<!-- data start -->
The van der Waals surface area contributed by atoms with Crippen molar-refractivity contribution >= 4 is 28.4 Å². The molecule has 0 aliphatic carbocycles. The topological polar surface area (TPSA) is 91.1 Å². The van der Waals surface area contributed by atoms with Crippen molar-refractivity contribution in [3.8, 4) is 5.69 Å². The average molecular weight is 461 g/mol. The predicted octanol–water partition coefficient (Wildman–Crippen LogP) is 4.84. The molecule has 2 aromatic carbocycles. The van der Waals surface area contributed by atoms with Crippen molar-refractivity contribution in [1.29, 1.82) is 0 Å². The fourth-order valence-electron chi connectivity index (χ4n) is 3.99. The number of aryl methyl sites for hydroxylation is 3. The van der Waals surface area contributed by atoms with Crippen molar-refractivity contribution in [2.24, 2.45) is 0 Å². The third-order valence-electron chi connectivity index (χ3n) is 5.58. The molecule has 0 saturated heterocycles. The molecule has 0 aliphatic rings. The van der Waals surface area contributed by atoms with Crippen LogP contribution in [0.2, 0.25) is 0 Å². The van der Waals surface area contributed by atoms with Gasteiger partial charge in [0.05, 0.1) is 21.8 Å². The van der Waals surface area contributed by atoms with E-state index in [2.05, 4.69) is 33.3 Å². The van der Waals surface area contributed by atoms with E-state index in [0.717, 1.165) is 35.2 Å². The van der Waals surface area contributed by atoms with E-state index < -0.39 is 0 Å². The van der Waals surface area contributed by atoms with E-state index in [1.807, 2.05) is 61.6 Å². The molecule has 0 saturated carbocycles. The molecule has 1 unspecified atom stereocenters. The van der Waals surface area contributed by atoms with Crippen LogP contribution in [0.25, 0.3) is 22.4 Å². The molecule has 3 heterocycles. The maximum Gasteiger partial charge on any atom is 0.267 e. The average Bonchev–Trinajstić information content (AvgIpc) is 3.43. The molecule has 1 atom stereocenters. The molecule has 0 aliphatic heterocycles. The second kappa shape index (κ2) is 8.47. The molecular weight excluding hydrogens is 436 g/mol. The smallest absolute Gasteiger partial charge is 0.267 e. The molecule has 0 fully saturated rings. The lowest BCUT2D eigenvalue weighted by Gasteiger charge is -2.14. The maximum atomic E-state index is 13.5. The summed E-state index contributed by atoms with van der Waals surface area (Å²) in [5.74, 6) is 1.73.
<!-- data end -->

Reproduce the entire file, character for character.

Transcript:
The van der Waals surface area contributed by atoms with Crippen molar-refractivity contribution >= 4 is 28.4 Å². The molecule has 0 aliphatic carbocycles. The topological polar surface area (TPSA) is 91.1 Å². The van der Waals surface area contributed by atoms with Crippen molar-refractivity contribution in [3.8, 4) is 5.69 Å². The average molecular weight is 461 g/mol. The predicted octanol–water partition coefficient (Wildman–Crippen LogP) is 4.84. The molecule has 2 aromatic carbocycles. The van der Waals surface area contributed by atoms with Crippen molar-refractivity contribution in [1.29, 1.82) is 0 Å². The fourth-order valence-electron chi connectivity index (χ4n) is 3.99. The number of aryl methyl sites for hydroxylation is 3. The van der Waals surface area contributed by atoms with Crippen molar-refractivity contribution in [2.24, 2.45) is 0 Å². The third-order valence-electron chi connectivity index (χ3n) is 5.58. The molecule has 0 saturated heterocycles. The molecule has 0 aliphatic rings. The van der Waals surface area contributed by atoms with Crippen LogP contribution in [0.2, 0.25) is 0 Å². The van der Waals surface area contributed by atoms with Gasteiger partial charge in [0.05, 0.1) is 21.8 Å². The van der Waals surface area contributed by atoms with E-state index in [2.05, 4.69) is 33.3 Å². The van der Waals surface area contributed by atoms with E-state index in [0.717, 1.165) is 35.2 Å². The van der Waals surface area contributed by atoms with E-state index < -0.39 is 0 Å². The van der Waals surface area contributed by atoms with E-state index in [1.807, 2.05) is 61.6 Å². The molecule has 0 saturated carbocycles. The molecule has 1 unspecified atom stereocenters. The van der Waals surface area contributed by atoms with Crippen LogP contribution in [0.25, 0.3) is 22.4 Å². The molecule has 3 heterocycles. The maximum Gasteiger partial charge on any atom is 0.267 e. The average Bonchev–Trinajstić information content (AvgIpc) is 3.43. The molecule has 1 atom stereocenters. The molecule has 0 aliphatic heterocycles. The second kappa shape index (κ2) is 8.47. The molecular weight excluding hydrogens is 436 g/mol. The smallest absolute Gasteiger partial charge is 0.267 e. The molecule has 0 fully saturated rings. The lowest BCUT2D eigenvalue weighted by Gasteiger charge is -2.14. The maximum atomic E-state index is 13.5. The summed E-state index contributed by atoms with van der Waals surface area (Å²) in [5.74, 6) is 1.73.